Tuesday, July 8, 2014

By Sherry Bunting (Agriview)

Recent Ag Census data confirm the average age of farmers is increasing, but new and beginning farmers are a category that is also trending upward. At the same time, the dairy industry is growing and the average herd size is increasing.

Farm families are looking at positioning their dairies for the future, but a concern today is the availability of a stable dairy farm workforce. Part of this equation is the trend of younger folks coming back to dairy farms wanting flexibility for family living.

As robotic producers like Brad Biehl of Corner View Farm, Kutztown, Pennsylvania, point out, a move to automatic milking doesn’t mean there’s no work on the dairy, it just means the work is different -- it’s not tied to a 4 a.m. and 4 p.m. milking. 

For Craig Finke of Finke Farms, Nashville, Illinois, the move to modernize the 100-cow dairy came on the heels of needing a new manure system. The dairy herd is part of the Finke’s 1200-acre crop farm. Craig didn’t set out to have the most fully-automated dairy in the U.S., but that’s where his research led him after seeing automated milking and feeding in Holland.

Both Brad and Craig decided to implement the advanced double-box robotic technology offered through AMS-Galaxy-USA. The Astrea 20.20 Automatic Milking System (AMS) has the unique ability to milk 120 cows with just one robotic arm serving two boxes.

Over the past year, additional installations have started up in Ohio and Minnesota. Most recently, a dairy in Wisconsin made the move as the first in the U.S. to use two double-boxes to milk 240 cows.

In addition to the labor advantages, the Astrea 20.20 AMS gave them the ability toconcentrate on cow management over physically handling the milking of the cows.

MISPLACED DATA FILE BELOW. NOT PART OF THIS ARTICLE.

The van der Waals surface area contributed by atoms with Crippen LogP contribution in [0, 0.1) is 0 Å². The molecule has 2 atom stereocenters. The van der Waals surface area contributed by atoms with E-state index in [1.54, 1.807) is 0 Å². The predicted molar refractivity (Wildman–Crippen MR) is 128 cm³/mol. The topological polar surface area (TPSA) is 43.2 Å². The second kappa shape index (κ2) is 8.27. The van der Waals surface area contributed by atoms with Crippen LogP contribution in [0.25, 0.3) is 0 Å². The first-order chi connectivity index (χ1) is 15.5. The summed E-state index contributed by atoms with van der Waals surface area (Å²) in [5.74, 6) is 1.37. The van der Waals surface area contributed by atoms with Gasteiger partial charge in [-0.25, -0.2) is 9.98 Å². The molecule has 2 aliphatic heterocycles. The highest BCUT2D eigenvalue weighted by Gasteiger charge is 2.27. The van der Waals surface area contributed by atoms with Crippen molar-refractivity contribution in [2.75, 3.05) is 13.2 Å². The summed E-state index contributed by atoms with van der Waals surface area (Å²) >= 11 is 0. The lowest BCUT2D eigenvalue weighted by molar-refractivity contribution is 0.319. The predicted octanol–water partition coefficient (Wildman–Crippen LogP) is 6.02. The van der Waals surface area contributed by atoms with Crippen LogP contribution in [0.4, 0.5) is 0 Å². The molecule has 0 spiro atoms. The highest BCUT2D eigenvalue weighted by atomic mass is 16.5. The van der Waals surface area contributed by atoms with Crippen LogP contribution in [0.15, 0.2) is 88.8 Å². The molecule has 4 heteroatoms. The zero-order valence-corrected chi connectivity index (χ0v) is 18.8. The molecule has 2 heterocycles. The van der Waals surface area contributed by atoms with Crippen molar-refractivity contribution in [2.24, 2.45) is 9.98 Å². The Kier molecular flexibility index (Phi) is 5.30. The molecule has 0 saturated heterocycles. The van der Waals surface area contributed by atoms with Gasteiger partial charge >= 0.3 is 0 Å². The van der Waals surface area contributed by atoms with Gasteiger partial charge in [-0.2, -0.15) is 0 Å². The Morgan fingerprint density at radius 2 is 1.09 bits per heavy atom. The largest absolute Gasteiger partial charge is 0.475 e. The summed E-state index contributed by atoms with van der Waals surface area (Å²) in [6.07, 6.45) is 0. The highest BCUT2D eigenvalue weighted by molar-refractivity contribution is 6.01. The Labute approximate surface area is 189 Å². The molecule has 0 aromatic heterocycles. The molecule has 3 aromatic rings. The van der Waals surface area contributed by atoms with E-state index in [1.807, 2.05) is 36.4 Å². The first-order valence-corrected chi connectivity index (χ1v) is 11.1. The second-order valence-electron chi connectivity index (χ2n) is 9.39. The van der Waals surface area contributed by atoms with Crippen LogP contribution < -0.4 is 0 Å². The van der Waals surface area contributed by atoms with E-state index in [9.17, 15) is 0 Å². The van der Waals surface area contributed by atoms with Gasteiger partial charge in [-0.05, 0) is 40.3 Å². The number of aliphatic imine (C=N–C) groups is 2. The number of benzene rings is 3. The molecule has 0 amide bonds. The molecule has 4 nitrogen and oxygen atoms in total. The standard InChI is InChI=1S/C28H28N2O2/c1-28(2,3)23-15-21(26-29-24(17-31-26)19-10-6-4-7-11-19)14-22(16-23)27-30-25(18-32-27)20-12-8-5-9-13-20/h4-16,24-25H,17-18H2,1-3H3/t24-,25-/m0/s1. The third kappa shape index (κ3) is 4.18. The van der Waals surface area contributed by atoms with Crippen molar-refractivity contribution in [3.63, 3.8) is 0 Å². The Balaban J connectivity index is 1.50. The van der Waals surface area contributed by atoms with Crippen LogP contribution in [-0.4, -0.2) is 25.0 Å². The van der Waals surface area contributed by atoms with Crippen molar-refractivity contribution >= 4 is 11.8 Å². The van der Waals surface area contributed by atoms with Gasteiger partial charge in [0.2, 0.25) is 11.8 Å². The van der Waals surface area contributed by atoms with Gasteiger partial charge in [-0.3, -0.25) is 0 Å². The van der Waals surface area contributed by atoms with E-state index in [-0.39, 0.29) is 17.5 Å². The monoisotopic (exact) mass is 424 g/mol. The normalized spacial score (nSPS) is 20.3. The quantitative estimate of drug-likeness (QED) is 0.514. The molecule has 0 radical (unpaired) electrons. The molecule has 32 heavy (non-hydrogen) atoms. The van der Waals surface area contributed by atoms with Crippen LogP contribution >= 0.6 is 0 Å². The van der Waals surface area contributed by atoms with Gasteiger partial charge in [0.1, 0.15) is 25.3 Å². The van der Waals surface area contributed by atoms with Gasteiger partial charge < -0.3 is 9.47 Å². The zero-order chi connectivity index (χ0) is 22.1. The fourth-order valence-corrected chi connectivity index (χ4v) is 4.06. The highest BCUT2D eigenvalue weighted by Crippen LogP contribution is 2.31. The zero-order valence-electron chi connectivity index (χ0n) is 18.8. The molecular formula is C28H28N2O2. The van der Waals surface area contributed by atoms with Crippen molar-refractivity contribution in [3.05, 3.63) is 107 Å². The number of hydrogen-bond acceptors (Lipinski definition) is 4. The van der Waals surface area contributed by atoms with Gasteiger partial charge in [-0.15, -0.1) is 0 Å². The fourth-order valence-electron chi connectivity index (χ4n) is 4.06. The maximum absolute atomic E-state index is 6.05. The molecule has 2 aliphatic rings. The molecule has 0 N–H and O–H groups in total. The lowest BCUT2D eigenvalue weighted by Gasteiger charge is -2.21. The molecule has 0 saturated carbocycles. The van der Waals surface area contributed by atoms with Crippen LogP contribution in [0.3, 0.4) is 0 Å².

For Brad, many of the facility management tasks can be handled from his iPhone, where he has access to integrated information from multiple sensors and can check any of six camera views at any time. The whole networked system allows his father Dalton to have access from the computer at home along with several other computers throughout the facility.
 
The free-flow, three-row, 120-stall facility has moved the farm forward for the fifth generation – Brad’s sons Blake and Baxter -- who are excited to see the transformation. 

Labor savings were an important consideration for Craig. Automation makes it possible to see a labor savings of $40,000 a year. He says the move to automated milking and feeding will “carry this farm from one generation to the next.”

Brad describes the labor situation at Corner View as “more sustainable now. My dad is thrilled to spend time in the barn without the impact on his knees and with more flexibility. There are still chores to keep a dairy operating each day, but the mindset is different.”

Dashboard analytics with the Astrea 20.20 system capture so much well-organized information to improve their management

Their lender also saw the potential of the double-box technology because the Astrea 20.20 uses a commercially proven robotic arm. “He liked that the robot itself is commercially used in harsh manufacturing environments, which adds a level of confidence in the performance, durability, and low maintenance,” Brad explains.

 

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